That succinctly sums up the purpose of my own life’s work and why I continue to describe CRV 2010 as the Pinnacle of my own 40-year career in this business.



November 20, 2010

And now some excerpts taken from Goldberg’s report in EVENT DESIGN October 2010.  The pavilion descriptions definitely reflect effective rules we might all do well to embrace!

OLDER FOLKS DIG (THE RIGHT) TECHNOLOGY.  Interactive touchscreens delivered content in such graphic, intuitive ways that a child or senior citizen could get into it.

THE MOST POWERFUL TOOL IN MARKETING IS THE NARRATIVE JOURNEY – those that embraced the expo theme of “Better City, Better Life” by creating journeys that reflected the progress of their own cities were rewarded  with buzz throughout the visitor audience.


SIZE DOESN”T ALWAYS MATTER. It was inspiring to see an unexpected and smaller exhibitor step up and leverage technology to tell its story.


THE HOLOGRAM MAY (UNFORTUNATELY) NEVER DIE …despite being an unreliable technique that often does not work.


NO MAN IS AN ISLAND…BUT A PAVILION CAN BE.  Saudi Arabia created a desert island with rooftop oasis with a 3D/360 degree theatre the size of two football fields and people waiting in line for up to 8 hours for the privilege of seeing it..proof that if you build something people want, they will come.

CAPTURE HEARTS AND MINDS…AND BUTTS..”dwell time” is partly dependent on level of comfort…whatever you can do to integrate comfort into the experience always pays dividends.

KEEP THE IDEA BIG AND THE EXECUTION SIMPLE …as did Belguim with their “iceberg in two blocks, separated by a crevasse” to demonstrate climate change.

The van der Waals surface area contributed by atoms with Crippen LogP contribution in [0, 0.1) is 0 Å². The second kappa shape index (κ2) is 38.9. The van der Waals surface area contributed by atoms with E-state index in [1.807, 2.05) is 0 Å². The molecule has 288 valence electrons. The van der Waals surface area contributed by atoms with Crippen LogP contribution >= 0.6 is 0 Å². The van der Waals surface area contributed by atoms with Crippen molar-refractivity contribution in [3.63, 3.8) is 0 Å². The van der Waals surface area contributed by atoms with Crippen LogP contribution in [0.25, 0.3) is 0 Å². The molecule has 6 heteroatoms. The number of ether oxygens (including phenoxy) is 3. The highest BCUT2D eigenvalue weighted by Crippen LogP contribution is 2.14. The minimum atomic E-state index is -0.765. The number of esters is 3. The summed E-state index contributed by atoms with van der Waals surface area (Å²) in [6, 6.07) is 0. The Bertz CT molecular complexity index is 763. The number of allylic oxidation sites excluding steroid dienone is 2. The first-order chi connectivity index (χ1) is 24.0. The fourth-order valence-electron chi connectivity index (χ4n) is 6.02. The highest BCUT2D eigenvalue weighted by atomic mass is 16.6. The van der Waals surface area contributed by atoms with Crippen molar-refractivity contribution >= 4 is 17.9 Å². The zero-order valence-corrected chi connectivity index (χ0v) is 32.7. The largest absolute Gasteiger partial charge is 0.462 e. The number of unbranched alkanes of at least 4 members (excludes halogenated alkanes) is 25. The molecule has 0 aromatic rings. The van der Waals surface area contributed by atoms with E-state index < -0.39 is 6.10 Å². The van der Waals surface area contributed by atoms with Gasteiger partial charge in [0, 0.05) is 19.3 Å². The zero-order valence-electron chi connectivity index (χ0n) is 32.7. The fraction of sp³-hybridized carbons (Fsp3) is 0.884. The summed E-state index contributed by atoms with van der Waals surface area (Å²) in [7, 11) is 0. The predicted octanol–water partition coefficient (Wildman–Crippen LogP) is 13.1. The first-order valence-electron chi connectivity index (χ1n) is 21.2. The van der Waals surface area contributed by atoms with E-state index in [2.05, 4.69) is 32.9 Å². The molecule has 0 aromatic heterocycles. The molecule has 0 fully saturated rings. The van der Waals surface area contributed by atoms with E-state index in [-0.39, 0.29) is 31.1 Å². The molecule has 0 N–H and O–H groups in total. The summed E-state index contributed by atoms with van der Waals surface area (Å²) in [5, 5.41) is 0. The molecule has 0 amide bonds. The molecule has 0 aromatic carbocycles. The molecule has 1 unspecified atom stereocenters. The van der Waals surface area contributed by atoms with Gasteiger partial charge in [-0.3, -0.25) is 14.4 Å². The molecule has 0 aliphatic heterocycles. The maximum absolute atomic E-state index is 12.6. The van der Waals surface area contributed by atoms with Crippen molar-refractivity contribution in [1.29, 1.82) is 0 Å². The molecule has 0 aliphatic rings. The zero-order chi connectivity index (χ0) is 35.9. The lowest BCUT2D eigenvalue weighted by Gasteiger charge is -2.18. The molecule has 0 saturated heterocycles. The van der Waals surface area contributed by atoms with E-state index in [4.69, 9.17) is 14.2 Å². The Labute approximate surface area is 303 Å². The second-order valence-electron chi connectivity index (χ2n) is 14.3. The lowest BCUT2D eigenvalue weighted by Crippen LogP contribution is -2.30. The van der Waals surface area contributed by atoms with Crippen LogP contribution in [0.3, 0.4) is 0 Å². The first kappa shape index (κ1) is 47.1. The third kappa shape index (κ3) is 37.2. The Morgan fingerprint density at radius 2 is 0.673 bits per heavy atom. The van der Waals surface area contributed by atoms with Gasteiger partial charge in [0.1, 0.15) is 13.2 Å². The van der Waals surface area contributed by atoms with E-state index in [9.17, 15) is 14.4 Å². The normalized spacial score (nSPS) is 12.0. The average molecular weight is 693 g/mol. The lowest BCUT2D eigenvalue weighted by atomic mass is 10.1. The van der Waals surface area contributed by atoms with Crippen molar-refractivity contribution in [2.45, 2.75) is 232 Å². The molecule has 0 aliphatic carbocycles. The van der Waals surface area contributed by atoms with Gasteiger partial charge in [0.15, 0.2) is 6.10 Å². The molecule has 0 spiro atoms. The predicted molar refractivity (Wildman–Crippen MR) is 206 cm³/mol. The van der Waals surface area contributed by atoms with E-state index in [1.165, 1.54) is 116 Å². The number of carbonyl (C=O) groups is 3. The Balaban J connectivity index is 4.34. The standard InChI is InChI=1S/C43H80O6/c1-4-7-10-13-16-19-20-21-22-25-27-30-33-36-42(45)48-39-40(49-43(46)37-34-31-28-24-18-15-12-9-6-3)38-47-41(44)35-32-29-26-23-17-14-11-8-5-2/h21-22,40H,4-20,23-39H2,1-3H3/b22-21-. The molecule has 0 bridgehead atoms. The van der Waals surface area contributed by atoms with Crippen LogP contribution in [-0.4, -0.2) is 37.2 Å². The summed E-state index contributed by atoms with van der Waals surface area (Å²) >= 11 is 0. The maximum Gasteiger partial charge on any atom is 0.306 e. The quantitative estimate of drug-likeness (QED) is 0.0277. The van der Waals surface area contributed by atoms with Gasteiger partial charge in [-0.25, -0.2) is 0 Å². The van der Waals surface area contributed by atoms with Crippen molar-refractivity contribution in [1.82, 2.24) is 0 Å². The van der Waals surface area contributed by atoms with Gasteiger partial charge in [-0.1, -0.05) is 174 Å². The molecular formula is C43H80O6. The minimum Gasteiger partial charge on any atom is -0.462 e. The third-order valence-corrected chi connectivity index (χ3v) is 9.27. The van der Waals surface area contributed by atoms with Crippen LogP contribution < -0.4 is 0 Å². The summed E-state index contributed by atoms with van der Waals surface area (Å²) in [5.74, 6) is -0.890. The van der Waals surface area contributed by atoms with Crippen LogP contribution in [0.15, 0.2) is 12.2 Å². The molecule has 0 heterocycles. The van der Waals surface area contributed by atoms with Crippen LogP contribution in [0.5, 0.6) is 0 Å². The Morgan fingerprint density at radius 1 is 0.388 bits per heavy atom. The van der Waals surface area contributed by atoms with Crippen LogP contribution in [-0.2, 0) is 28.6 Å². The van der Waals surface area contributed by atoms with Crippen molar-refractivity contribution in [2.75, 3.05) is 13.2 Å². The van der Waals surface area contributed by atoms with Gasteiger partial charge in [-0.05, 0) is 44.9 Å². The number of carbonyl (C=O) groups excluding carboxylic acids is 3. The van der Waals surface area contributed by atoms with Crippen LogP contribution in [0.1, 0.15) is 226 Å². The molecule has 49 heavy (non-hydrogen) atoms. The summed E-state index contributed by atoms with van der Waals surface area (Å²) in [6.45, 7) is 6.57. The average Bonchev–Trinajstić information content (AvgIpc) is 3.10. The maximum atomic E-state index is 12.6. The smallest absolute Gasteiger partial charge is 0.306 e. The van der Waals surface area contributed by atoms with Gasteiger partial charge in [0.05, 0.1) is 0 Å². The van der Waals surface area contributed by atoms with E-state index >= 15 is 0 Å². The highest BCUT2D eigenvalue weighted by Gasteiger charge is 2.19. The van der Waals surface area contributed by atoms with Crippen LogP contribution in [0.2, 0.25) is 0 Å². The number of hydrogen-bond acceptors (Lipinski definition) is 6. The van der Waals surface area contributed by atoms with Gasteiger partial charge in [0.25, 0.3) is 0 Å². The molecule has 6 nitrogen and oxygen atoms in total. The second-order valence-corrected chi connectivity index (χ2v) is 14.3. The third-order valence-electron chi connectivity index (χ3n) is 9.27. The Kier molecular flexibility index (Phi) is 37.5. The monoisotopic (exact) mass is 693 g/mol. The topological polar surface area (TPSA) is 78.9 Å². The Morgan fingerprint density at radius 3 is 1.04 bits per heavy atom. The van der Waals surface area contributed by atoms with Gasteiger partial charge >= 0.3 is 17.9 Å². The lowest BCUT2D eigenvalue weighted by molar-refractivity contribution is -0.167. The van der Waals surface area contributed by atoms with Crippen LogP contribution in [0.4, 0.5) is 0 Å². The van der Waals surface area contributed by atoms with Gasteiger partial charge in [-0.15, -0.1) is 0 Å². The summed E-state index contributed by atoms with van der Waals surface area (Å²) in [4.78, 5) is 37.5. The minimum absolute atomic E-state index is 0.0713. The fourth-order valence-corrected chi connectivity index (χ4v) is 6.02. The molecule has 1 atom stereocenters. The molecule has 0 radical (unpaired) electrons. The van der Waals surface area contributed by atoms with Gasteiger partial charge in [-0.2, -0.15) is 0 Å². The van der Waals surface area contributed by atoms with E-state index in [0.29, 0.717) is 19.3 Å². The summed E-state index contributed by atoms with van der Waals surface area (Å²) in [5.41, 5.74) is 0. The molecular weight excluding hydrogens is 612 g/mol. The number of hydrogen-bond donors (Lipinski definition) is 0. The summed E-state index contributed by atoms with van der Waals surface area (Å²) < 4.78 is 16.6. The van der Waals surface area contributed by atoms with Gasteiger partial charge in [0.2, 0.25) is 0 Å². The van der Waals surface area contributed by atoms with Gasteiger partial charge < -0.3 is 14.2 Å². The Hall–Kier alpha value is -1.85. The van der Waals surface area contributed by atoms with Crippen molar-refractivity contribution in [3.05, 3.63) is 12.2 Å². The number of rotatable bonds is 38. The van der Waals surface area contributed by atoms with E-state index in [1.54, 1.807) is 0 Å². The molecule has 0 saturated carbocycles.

EVERYONE LOVES A PANDA and World Wildlife Fund with their panda logo did it well

DELIVER ON YOUR PROMISES. Poland promised an experience to meld its folk heritage with its position as a modern nation and through integrating its established exterior look into a design that enabled technology, media and theatre to bring their story to life – did just that.

COOL MATERIALS DRAW A CROWD. Just look at Spain’s pavilion with its wicker panels adhered to steel and glass to suggest the flowing lines of a Flamenco dancer’s skirt.

YOU ARE DEFINED BY THE COMPANY YOU KEEP- Just as our parents taught.  In the event and exhibit world, it is important how you are positioned in the minds of customers as well as “on the floor”.  In Shanghai, Iran and North Korea were virtually connected – with not much to show.  Lines were short and that may be the real insight gleaned.

BE AUTHENTIC as Canada so skillfully demonstrated.

RETRO NEVER GETS OLD – as China proved with the flying saucer-shaped Expo Culture Center.

EVERY MASCOT IS A DESCENDANT OF GUMBY – and the official mascot of World Expo, “Haibo” caused Ken to wonder “What happened to Pokey?”

IF YOU HAVE HOME FIELD ADVANTAGE, USE IT.    And China did. After  dictating size and height parameters to the rest of the world, they broke their own rules –and built bigger, and beautiful for their own pavilion.